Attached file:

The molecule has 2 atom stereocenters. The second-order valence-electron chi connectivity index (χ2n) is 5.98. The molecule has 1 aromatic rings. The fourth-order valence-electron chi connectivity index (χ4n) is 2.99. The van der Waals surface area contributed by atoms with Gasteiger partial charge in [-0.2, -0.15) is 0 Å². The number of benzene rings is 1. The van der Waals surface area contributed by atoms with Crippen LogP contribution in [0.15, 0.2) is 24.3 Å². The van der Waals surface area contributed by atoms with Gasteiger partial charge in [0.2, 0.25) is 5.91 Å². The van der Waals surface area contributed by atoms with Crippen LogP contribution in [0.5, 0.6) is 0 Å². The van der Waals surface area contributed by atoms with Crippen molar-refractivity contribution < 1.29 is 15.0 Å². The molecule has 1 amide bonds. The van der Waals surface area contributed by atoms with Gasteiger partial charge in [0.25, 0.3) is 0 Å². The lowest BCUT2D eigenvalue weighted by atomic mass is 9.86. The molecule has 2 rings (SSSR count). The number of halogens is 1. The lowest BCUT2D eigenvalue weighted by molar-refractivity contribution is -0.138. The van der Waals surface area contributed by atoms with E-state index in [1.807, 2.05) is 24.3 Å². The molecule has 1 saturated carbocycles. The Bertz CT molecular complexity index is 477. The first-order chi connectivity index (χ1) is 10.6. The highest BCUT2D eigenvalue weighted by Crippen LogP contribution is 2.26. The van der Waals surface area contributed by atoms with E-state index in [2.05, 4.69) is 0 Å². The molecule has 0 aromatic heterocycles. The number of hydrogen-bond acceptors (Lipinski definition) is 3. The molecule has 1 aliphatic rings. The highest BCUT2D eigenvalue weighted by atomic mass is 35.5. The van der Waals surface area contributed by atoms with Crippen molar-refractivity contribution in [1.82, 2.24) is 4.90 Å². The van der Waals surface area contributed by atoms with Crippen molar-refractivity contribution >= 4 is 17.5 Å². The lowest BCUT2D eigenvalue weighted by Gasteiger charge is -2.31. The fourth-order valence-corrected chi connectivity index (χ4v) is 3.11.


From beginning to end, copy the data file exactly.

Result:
The molecule has 2 atom stereocenters. The second-order valence-electron chi connectivity index (χ2n) is 5.98. The molecule has 1 aromatic rings. The fourth-order valence-electron chi connectivity index (χ4n) is 2.99. The van der Waals surface area contributed by atoms with Gasteiger partial charge in [-0.2, -0.15) is 0 Å². The number of benzene rings is 1. The van der Waals surface area contributed by atoms with Crippen LogP contribution in [0.15, 0.2) is 24.3 Å². The van der Waals surface area contributed by atoms with Gasteiger partial charge in [0.2, 0.25) is 5.91 Å². The van der Waals surface area contributed by atoms with Crippen LogP contribution in [0.5, 0.6) is 0 Å². The van der Waals surface area contributed by atoms with Crippen molar-refractivity contribution < 1.29 is 15.0 Å². The molecule has 1 amide bonds. The van der Waals surface area contributed by atoms with Gasteiger partial charge in [0.25, 0.3) is 0 Å². The lowest BCUT2D eigenvalue weighted by atomic mass is 9.86. The molecule has 2 rings (SSSR count). The number of halogens is 1. The lowest BCUT2D eigenvalue weighted by molar-refractivity contribution is -0.138. The van der Waals surface area contributed by atoms with E-state index in [1.807, 2.05) is 24.3 Å². The molecule has 1 saturated carbocycles. The Bertz CT molecular complexity index is 477. The first-order chi connectivity index (χ1) is 10.6. The highest BCUT2D eigenvalue weighted by Crippen LogP contribution is 2.26. The van der Waals surface area contributed by atoms with E-state index in [2.05, 4.69) is 0 Å². The molecule has 0 aromatic heterocycles. The number of hydrogen-bond acceptors (Lipinski definition) is 3. The molecule has 1 aliphatic rings. The highest BCUT2D eigenvalue weighted by atomic mass is 35.5. The van der Waals surface area contributed by atoms with Crippen molar-refractivity contribution in [1.82, 2.24) is 4.90 Å². The van der Waals surface area contributed by atoms with Crippen molar-refractivity contribution >= 4 is 17.5 Å². The lowest BCUT2D eigenvalue weighted by Gasteiger charge is -2.31. The fourth-order valence-corrected chi connectivity index (χ4v) is 3.11.